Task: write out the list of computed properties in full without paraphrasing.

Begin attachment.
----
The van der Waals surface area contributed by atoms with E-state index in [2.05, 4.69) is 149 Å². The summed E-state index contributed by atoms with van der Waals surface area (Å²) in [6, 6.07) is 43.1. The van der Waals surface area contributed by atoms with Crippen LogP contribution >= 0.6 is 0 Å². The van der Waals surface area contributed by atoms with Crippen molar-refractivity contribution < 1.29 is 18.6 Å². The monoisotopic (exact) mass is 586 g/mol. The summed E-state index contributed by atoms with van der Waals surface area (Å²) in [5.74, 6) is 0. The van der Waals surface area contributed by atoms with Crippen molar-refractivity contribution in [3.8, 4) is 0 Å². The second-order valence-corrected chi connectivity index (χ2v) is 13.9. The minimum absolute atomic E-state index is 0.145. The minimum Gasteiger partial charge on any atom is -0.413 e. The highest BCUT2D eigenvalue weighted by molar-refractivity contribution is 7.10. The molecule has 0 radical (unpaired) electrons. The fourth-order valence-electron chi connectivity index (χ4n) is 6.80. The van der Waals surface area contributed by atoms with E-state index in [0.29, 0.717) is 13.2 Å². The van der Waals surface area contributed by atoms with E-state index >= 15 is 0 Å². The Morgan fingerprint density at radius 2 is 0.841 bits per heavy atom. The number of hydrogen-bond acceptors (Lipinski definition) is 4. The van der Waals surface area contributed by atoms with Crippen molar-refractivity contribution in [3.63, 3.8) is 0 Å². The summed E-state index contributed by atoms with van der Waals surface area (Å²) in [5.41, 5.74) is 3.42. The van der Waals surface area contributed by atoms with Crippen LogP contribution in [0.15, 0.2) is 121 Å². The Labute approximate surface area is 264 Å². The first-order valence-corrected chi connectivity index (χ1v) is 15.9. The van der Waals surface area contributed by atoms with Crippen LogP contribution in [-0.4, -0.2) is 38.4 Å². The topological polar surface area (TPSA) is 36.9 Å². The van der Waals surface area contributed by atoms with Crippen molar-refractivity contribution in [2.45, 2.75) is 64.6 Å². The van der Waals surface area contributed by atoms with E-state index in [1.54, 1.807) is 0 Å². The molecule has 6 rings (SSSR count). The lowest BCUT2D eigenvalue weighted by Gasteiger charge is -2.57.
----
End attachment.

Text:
The van der Waals surface area contributed by atoms with E-state index in [2.05, 4.69) is 149 Å². The summed E-state index contributed by atoms with van der Waals surface area (Å²) in [6, 6.07) is 43.1. The van der Waals surface area contributed by atoms with Crippen LogP contribution >= 0.6 is 0 Å². The van der Waals surface area contributed by atoms with Crippen molar-refractivity contribution < 1.29 is 18.6 Å². The monoisotopic (exact) mass is 586 g/mol. The summed E-state index contributed by atoms with van der Waals surface area (Å²) in [5.74, 6) is 0. The van der Waals surface area contributed by atoms with Crippen molar-refractivity contribution in [3.8, 4) is 0 Å². The second-order valence-corrected chi connectivity index (χ2v) is 13.9. The minimum absolute atomic E-state index is 0.145. The minimum Gasteiger partial charge on any atom is -0.413 e. The highest BCUT2D eigenvalue weighted by molar-refractivity contribution is 7.10. The molecule has 0 radical (unpaired) electrons. The fourth-order valence-electron chi connectivity index (χ4n) is 6.80. The van der Waals surface area contributed by atoms with E-state index in [0.29, 0.717) is 13.2 Å². The van der Waals surface area contributed by atoms with E-state index >= 15 is 0 Å². The Morgan fingerprint density at radius 2 is 0.841 bits per heavy atom. The number of hydrogen-bond acceptors (Lipinski definition) is 4. The van der Waals surface area contributed by atoms with Crippen molar-refractivity contribution in [3.63, 3.8) is 0 Å². The summed E-state index contributed by atoms with van der Waals surface area (Å²) in [5.41, 5.74) is 3.42. The van der Waals surface area contributed by atoms with Crippen LogP contribution in [0.15, 0.2) is 121 Å². The Labute approximate surface area is 264 Å². The first-order valence-corrected chi connectivity index (χ1v) is 15.9. The van der Waals surface area contributed by atoms with Crippen LogP contribution in [-0.4, -0.2) is 38.4 Å². The topological polar surface area (TPSA) is 36.9 Å². The van der Waals surface area contributed by atoms with Crippen molar-refractivity contribution in [2.45, 2.75) is 64.6 Å². The van der Waals surface area contributed by atoms with E-state index in [1.54, 1.807) is 0 Å². The molecule has 6 rings (SSSR count). The lowest BCUT2D eigenvalue weighted by Gasteiger charge is -2.57.